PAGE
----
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A good project....lots of welding, not much machining though

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  • A good project....lots of welding, not much machining though

    I've got this buddy who owns a small ambulance company, and he called me about converting a golf cart into an an idiot, I said....."sure, bring it down"

    This is gonna be for fairs/sporting events/etc....

    They didn't give me a lot to work with....just kinda told me the objective, a couple details they wanted...and told me to make it happen.

    After a night of scratching my head, I came up with a design and spent saturday building the framework:

    I've got almost 100' of 1" .062 wall square steel tubing in there...light, but solid. I raised the gurney deck 3" along with the passenger seat pedestal so that they can store a back board under the gurney deck.

    Here it is with the decking and the upper trimwork done:

    The main deck is .180"diamond plate while the rest is .062". I went this thin in non critical areas to save weight....the framework underneath will support the seats...which isn't done yet cuz they haven't got me the seats yet. The moulding is 1 1/2" .125 aluminum angle, mitered, welded, and ground flat. More pics to come in the next few days. So far, I've got about 15 hours in it.
    Last edited by lbhsbz; 03-29-2011, 12:44 AM.

  • #2
    Looks like you have it sorted out nicely already, but if you need inspiration, google "golf cart"+ambulance in google images, this is a fairly common product and there are lots of ideas there. The Miami-Dade Fire Rescue has several of these, which they use at Miami Dolphins games and stuff....real life savers!


    • #3
      Nice job, love the chequer plate


      • #4
        Looks good

        The one thing I don't "see" that you may want to consider is some sort of method for "quick tie down".
        I am not sure what "standard" maybe on various pieces of equipment (gurneys, backboards etc.) but slots or wide loops maybe needed at some stage...could vary on what widths of strapping are "standard"...or if hooks are used...very rounded edges etc. wherever straps may pass through...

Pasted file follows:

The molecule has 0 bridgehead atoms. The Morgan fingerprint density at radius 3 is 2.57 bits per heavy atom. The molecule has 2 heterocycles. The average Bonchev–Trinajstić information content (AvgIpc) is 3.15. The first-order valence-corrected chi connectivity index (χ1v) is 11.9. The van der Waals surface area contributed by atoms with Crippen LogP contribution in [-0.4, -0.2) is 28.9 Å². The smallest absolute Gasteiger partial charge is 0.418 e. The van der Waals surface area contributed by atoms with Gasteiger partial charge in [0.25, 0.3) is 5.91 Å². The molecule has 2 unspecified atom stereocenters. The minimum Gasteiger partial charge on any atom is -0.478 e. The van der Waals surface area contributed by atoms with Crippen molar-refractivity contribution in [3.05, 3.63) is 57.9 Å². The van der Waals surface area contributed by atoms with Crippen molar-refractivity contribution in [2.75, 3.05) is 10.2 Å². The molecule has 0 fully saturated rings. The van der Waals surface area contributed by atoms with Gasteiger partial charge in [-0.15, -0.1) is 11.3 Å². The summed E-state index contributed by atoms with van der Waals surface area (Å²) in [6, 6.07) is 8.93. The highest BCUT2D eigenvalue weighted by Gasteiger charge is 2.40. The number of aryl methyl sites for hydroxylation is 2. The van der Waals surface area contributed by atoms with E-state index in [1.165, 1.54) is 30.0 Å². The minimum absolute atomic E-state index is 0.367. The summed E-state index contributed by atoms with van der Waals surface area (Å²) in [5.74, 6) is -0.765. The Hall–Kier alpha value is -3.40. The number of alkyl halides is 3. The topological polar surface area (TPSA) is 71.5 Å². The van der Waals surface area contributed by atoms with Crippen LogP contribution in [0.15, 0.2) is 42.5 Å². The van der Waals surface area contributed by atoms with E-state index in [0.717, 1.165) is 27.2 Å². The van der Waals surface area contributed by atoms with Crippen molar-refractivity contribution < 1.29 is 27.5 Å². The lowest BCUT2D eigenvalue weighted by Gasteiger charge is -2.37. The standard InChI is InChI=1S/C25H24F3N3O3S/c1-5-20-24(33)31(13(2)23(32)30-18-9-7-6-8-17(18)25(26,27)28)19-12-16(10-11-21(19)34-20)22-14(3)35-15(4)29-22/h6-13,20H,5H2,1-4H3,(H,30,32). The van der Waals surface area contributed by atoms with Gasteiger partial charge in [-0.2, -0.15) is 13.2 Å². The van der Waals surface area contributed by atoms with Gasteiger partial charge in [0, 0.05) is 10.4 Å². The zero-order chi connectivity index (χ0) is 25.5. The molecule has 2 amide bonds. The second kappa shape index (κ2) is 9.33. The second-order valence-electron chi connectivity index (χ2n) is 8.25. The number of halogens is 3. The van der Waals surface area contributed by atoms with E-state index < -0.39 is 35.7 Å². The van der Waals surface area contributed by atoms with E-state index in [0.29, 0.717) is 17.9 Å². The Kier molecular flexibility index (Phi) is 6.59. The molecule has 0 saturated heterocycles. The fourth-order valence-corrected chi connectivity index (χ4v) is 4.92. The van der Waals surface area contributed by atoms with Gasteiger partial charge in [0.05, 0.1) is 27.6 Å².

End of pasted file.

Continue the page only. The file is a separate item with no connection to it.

• #5
          Thanks for the comments. I looked at a couple pictures online...and used them to come up with this idea. Most of the commercially available units have the passenger sitting way in the back by the patient's feet. They wanted to sit the passenger closer to the patient's abdomen/ this what we came up with.

          As far as retention accomodations, they supplied me with the gurney retention hardware...I think you can see it in the last picture. It locks the gurney down solid. If a backboard is to be used, the patient will be strapped to the gurney on the backboard. I asked them about tie downs and they didn't express any need for them. Maybe I'll add some anyway just because I can. Can't hurt right?


          • #6
            Got it!

            Guess I could have asked what those items were...


            • #7
              Originally posted by lbhsbz
     an idiot, I said....."sure, bring it down"

              Ain't that the way it always starts off! nice job though, they should be very pleased.


              • #8
                Looks like a fun build, sounds like you get to make alot of decisions yourself. Nice work!



                • #9
                  Nice work and with only 15 hours is pretty fast working.